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Health Highlights: May 18, 2011

Here are some of the latest health and medical news developments, compiled by the editors of HealthDay:

FDA Panel to Discuss Cholesterol Drug Trilipix

A meeting to discuss whether a key indication should be removed from the cholesterol drug Trilipix will be held Thursday by a panel of expert advisors to the U.S. Food and Drug Administration.

Trilipix is approved for use with statins, the most widely-used class of cholesterol-lowering drugs. Trilipix, a type of drug called a fibrate, lowers blood fats called triclycerides and increases levels of "good" cholesterol, the Associated Press reported.

A large government study released in March found that taking Trilipix plus a statin didn't reduce heart attacks among diabetic patients, compared with taking a statin alone.

The FDA panel will consider a number of options for Trilipix, including adding information about the study findings to the label or revoking the drug's approval for use with statins, the AP reported.

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Security Problems Persist for Online Patient Records

Security gaps that put patients' information at risk are not being addressed as the federal government pushes to computerize medical records, according to the inspector general of the U.S. Health and Human Services Department.

Investigators warn that the effort to connect hospitals and doctors to enable them to share patient data electronically is being built on a system that already has major privacy problems and could provide hackers and snoopers with new pathways to get patient information, msnbc.com reported.

Health care records can be used to create false identities or to send bogus medical bills to Medicare.

Investigators found 151 security weaknesses in online patient records at seven large hospitals in different states.

The findings "raise concern" about the effectiveness of security measures for personal health information and these problems "need to be addressed to ensure a secure environment for health data," the inspector general said, msnbc.com reported.

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U.S. Will Keep Smallpox Stockpiles at Least 5 Years

The world's last known stockpiles of smallpox virus in the United States and Russia won't be destroyed for at least another five years, U.S. Health Secretary Kathleen Sibelius said Tuesday.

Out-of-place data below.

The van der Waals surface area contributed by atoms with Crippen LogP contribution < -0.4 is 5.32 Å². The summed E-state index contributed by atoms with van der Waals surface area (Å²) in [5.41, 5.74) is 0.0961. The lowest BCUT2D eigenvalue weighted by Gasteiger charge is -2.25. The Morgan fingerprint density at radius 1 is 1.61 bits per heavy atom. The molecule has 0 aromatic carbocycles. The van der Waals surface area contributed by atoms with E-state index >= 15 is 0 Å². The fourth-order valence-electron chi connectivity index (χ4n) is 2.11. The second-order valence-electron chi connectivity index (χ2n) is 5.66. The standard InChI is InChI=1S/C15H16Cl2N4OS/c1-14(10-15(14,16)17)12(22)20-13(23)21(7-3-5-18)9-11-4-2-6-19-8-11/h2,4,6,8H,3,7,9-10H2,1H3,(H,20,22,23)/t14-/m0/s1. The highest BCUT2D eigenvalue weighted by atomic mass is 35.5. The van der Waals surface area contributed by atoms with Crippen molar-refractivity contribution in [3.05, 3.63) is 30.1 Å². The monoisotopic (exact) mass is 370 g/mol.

The U.S. is "committed to the eventual destruction" of the stockpiles, but there are concerns that smallpox could be released unintentionally or be used as a bioweapon, Sibelius said at a press conference at the United Nations' European headquarters, where a World Health Organization assembly was discussing the issue, the Associated Press reported.

In order to fight an outbreak, scientists would need the smallpox virus to create a vaccine.

A number of countries want the remaining stockpiles of smallpox virus destroyed. The WHO will review the situation in another five years, the AP reported.

The last known case of smallpox was in Britain in 1978. In previous centuries, about one-third of the people who became infected with the highly contagious disease died.

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Experts Question Usefulness of Test to Gauge Life Span

Some experts are questioning the usefulness of a blood test that may reveal whether people are biologically older or younger than their age.

The test, set to be made available in Britain later this year, measures the length of telomeres, which are short pieces of DNA at the end of chromosomes. Telomeres become shorter over time and some scientists believe their length reveals a person's biological age, ABC News reported.

People who take the 500-euro ($700) test and find out that their telomeres are shorter than expected may be motivated to adopt healthier lifestyle habits, according to proponents.

But others are skeptical about the test's usefulness, noting that many factors affect a person's longevity.

"Research has shown that lifespan is determined by both genetic and environmental factors and therefore a test examining one measurement, may not accurately predict this process," Heidi Tissenbaum, an associate professor at the University of Massachusetts Medical School, told ABC News. "More research is needed to show the connections between telomere length and a person's life span."

Posted: May 2011


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